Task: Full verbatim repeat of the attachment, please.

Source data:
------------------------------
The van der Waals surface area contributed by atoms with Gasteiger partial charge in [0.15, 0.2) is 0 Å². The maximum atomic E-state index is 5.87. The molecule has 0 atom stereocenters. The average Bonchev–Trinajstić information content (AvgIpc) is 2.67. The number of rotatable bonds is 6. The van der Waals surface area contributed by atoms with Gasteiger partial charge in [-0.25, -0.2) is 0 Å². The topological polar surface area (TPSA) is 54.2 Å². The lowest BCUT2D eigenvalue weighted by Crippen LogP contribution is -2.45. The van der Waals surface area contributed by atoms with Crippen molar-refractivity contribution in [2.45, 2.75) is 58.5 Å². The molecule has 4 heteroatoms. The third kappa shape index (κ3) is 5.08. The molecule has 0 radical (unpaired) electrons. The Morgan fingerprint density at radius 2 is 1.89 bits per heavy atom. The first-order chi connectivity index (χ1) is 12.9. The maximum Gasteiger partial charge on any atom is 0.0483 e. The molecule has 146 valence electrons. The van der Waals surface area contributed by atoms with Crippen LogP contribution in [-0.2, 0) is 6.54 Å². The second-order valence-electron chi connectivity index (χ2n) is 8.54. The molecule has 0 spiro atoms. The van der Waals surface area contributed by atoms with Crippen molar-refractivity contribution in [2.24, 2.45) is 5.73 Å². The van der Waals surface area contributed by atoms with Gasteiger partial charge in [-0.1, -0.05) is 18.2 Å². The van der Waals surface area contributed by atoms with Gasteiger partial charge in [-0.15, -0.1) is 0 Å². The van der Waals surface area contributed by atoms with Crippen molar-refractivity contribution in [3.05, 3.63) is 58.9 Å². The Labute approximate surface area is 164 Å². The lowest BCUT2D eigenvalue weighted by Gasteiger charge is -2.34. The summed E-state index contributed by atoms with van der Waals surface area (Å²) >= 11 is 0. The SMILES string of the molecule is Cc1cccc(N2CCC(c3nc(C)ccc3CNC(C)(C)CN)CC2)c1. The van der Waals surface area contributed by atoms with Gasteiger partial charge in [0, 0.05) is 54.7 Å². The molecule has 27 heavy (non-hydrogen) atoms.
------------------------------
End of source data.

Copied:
The van der Waals surface area contributed by atoms with Gasteiger partial charge in [0.15, 0.2) is 0 Å². The maximum atomic E-state index is 5.87. The molecule has 0 atom stereocenters. The average Bonchev–Trinajstić information content (AvgIpc) is 2.67. The number of rotatable bonds is 6. The van der Waals surface area contributed by atoms with Gasteiger partial charge in [-0.25, -0.2) is 0 Å². The topological polar surface area (TPSA) is 54.2 Å². The lowest BCUT2D eigenvalue weighted by Crippen LogP contribution is -2.45. The van der Waals surface area contributed by atoms with Crippen molar-refractivity contribution in [2.45, 2.75) is 58.5 Å². The molecule has 4 heteroatoms. The third kappa shape index (κ3) is 5.08. The molecule has 0 radical (unpaired) electrons. The Morgan fingerprint density at radius 2 is 1.89 bits per heavy atom. The first-order chi connectivity index (χ1) is 12.9. The maximum Gasteiger partial charge on any atom is 0.0483 e. The molecule has 146 valence electrons. The van der Waals surface area contributed by atoms with Crippen LogP contribution in [-0.2, 0) is 6.54 Å². The second-order valence-electron chi connectivity index (χ2n) is 8.54. The molecule has 0 spiro atoms. The van der Waals surface area contributed by atoms with Crippen molar-refractivity contribution in [2.24, 2.45) is 5.73 Å². The van der Waals surface area contributed by atoms with Gasteiger partial charge in [-0.1, -0.05) is 18.2 Å². The van der Waals surface area contributed by atoms with Gasteiger partial charge in [-0.15, -0.1) is 0 Å². The van der Waals surface area contributed by atoms with Crippen molar-refractivity contribution in [3.05, 3.63) is 58.9 Å². The Labute approximate surface area is 164 Å². The lowest BCUT2D eigenvalue weighted by Gasteiger charge is -2.34. The summed E-state index contributed by atoms with van der Waals surface area (Å²) >= 11 is 0. The SMILES string of the molecule is Cc1cccc(N2CCC(c3nc(C)ccc3CNC(C)(C)CN)CC2)c1. The van der Waals surface area contributed by atoms with Gasteiger partial charge in [0, 0.05) is 54.7 Å². The molecule has 27 heavy (non-hydrogen) atoms.